I recently sat down with Paul Heller, host of the Innovation+ Talks podcast, to delve into the world of pricing and its crucial role in a SaaS company’s success. From understanding your product’s value to effective customer segmentation and packaging, pricing is a complex and often overlooked aspect of a business. But as we cover, getting it right can make all the difference.
In this podcast, you’ll learn:
- How to understand value through the Value Cascade and Jobs-to-Be-Done frameworks
- The impact of customer segmentation on pricing and packaging
- Critical considerations for packaging a software product
- How to tell if your pricing is working or optimized
There was so much value we had to split it into two episodes. You can listen to the full episodes below. Or, read on for a recap of our discussion.
and Part 2:
What Do People Get Wrong About SaaS Pricing?
People often get pricing wrong because they focus too much on the actual price and not enough on the overall pricing strategy, packaging, and the needs and context of their target customers.
This perspective leads to sub-optimal results because how you charge (e.g., price metrics and offer configurations) is more impactful than the actual price. It is essential to focus on understanding customers and creating value for them, as this will inform effective pricing and packaging decisions.
What Is Value?
We can understand value through the use of two complementary frameworks:
- The Value Cascade, which breaks down value into three categories: Use Value, Exchange Value, and Perceived Value
- Jobs-to-Be-Done (JTBD)
Use Value is the potential benefits a customer could receive from a product. We can break it down into three categories we get from the JTBD framework:
- functional or economic value, which helps a person do a task more efficiently or with higher performance;
- personal value, which relates to how a product makes someone feel; and
- social value, which relates to the broader impact a product has on humanity.
Exchange value (or economic value) compares a product’s value to the value of the Next Best Competitive Alternative (NBCA). This differentiation is what creates your product’s pricing power. Perceived Value relates to how customers perceive the value of a product. It is crucial to understand and manage value to price a product effectively.
Can customers assess the absolute value of a product? No.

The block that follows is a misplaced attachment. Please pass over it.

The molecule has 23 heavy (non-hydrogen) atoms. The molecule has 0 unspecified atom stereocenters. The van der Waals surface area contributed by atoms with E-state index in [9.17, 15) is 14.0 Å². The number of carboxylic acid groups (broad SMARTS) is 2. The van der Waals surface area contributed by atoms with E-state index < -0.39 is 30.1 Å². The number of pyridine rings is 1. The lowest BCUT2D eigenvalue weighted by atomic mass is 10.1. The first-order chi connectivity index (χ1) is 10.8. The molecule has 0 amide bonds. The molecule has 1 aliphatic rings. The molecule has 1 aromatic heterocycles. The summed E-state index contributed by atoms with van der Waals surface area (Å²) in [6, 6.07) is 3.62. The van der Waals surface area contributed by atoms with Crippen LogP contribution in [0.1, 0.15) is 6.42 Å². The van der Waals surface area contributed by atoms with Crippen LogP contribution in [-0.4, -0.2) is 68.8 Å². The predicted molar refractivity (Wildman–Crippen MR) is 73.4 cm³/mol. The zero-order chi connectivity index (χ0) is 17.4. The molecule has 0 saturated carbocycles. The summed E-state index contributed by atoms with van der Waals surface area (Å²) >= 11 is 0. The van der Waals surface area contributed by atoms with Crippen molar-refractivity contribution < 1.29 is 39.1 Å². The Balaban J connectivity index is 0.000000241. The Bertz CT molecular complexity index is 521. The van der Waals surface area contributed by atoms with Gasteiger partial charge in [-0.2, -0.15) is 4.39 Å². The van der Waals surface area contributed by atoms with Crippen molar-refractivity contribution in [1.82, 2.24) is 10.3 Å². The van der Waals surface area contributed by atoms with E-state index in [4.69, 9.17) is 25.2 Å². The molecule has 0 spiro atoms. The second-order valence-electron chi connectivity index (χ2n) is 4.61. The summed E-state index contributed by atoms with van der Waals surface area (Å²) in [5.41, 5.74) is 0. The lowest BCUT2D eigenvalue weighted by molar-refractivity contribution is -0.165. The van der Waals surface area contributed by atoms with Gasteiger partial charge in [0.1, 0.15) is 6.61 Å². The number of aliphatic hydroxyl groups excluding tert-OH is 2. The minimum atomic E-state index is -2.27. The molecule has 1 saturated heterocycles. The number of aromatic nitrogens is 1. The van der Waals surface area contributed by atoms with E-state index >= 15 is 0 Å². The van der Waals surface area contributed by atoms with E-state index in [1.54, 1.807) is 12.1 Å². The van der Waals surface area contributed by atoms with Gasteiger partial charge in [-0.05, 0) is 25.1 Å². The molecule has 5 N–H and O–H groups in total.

Still, customers make relative comparisons based on factors such as the product’s perceived quality, brand, or features. Breaking down value into specific categories and understanding how they relate to a customer’s needs and context helps customers understand the value of a product and informs effective pricing decisions.
How Does Customer Segmentation Impact SaaS Pricing?
Customer segmentation divides a market into different groups of customers with similar needs, characteristics, and contexts. Understanding and identifying specific customer segments is essential to effectively target and position a product and inform pricing and packaging decisions. Proper segmentation helps map product features to specific buyer types and create coherent offer configurations or bundles.
If you’re a startup, be careful about the lessons you learn from Fortune 500 companies. Your executives may say, Microsoft/Amazon/Walmart serves everyone.” But they didn’t start that way.Dan Balcauski
What Is Packaging for a SaaS Product?
Packaging is a crucial aspect of pricing a software product and includes four components:
- the price metric (the unit of value being charged for),
- the monetization or price model (how and when payments flow through the system),
- offer configurations or bundles (sets of features grouped to create offers for specific customer segments), and
- price fences (different prices for the same product based on customer identity, time, and volume).
Properly considering these elements can help to create a pricing plan that aligns with business objectives and the value you provide to the market.
How Can You Tell if SaaS Pricing Is Working or Optimized?
To determine if your pricing strategy is working effectively, ask yourself and your team high-level questions to gauge how well you meet your goals and KPIs. These questions can include the following:
- Were your planned prices and volumes achieved?
- How large are the deviations between your list and transactional prices, and do you understand why?
- Is pricing causing you to lose deals, or are other factors at play?
- Are there any pricing-related frictions in your portfolio between your operating units, market segments, or products?
For specific metrics, you can also look at your overall discounting percentage, whether you have a discounting policy, and if you are enforcing it. Additionally, you can use statistical analysis to understand the reasons behind your discounting percentage and see if it is being applied consistently across different circumstances, such as volume or order size.
For subscription businesses, it is also essential to look at metrics such as gross and net retention and see if there are any issues with expansion or upsell opportunities. Lastly, it is vital to regularly review your pricing strategy to ensure that it aligns with your overall business objectives and the value you are providing to the market.
Treat pricing as a process rather than a one-time activity. The value a company provides to customers is constantly changing, as is the competitive landscape. Therefore, it is essential to regularly revisit pricing to ensure that it reflects the current value being offered and remains competitive in the market. It is also important to give someone ownership over the pricing process to ensure you give it the necessary attention and focus.